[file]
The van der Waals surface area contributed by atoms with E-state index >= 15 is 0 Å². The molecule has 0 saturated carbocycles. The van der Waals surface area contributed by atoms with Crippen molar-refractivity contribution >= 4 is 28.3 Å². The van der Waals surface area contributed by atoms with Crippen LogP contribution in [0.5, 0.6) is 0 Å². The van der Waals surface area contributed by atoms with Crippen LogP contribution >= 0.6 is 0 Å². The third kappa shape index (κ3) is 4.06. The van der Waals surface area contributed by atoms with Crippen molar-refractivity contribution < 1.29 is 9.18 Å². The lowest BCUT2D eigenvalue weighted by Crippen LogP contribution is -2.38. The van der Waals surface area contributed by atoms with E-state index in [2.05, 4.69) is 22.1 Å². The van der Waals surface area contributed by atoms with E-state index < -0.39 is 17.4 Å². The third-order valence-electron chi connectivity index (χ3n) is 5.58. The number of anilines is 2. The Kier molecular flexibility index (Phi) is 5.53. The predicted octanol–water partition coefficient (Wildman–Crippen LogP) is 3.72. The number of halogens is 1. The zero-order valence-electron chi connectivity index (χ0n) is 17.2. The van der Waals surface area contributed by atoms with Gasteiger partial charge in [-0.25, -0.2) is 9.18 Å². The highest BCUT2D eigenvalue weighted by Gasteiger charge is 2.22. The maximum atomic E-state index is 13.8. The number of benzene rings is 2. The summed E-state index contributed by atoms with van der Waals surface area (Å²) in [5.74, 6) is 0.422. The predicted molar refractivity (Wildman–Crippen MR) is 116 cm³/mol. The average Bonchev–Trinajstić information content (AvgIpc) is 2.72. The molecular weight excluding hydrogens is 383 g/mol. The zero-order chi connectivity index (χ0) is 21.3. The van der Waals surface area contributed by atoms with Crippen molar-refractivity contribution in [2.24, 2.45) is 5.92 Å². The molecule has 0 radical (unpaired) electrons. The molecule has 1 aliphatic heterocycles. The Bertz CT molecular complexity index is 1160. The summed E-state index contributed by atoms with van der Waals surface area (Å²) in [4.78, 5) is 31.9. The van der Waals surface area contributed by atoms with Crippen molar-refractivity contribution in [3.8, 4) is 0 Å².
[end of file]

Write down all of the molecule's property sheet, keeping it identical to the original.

The van der Waals surface area contributed by atoms with E-state index >= 15 is 0 Å². The molecule has 0 saturated carbocycles. The van der Waals surface area contributed by atoms with Crippen molar-refractivity contribution >= 4 is 28.3 Å². The van der Waals surface area contributed by atoms with Crippen LogP contribution in [0.5, 0.6) is 0 Å². The van der Waals surface area contributed by atoms with Crippen LogP contribution >= 0.6 is 0 Å². The third kappa shape index (κ3) is 4.06. The van der Waals surface area contributed by atoms with Crippen molar-refractivity contribution < 1.29 is 9.18 Å². The lowest BCUT2D eigenvalue weighted by Crippen LogP contribution is -2.38. The van der Waals surface area contributed by atoms with E-state index in [2.05, 4.69) is 22.1 Å². The van der Waals surface area contributed by atoms with E-state index < -0.39 is 17.4 Å². The third-order valence-electron chi connectivity index (χ3n) is 5.58. The number of anilines is 2. The Kier molecular flexibility index (Phi) is 5.53. The predicted octanol–water partition coefficient (Wildman–Crippen LogP) is 3.72. The number of halogens is 1. The zero-order valence-electron chi connectivity index (χ0n) is 17.2. The van der Waals surface area contributed by atoms with Gasteiger partial charge in [-0.25, -0.2) is 9.18 Å². The highest BCUT2D eigenvalue weighted by Gasteiger charge is 2.22. The maximum atomic E-state index is 13.8. The number of benzene rings is 2. The summed E-state index contributed by atoms with van der Waals surface area (Å²) in [5.74, 6) is 0.422. The predicted molar refractivity (Wildman–Crippen MR) is 116 cm³/mol. The average Bonchev–Trinajstić information content (AvgIpc) is 2.72. The molecular weight excluding hydrogens is 383 g/mol. The zero-order chi connectivity index (χ0) is 21.3. The van der Waals surface area contributed by atoms with Crippen molar-refractivity contribution in [2.24, 2.45) is 5.92 Å². The molecule has 0 radical (unpaired) electrons. The molecule has 1 aliphatic heterocycles. The Bertz CT molecular complexity index is 1160. The summed E-state index contributed by atoms with van der Waals surface area (Å²) in [4.78, 5) is 31.9. The van der Waals surface area contributed by atoms with Crippen molar-refractivity contribution in [3.8, 4) is 0 Å².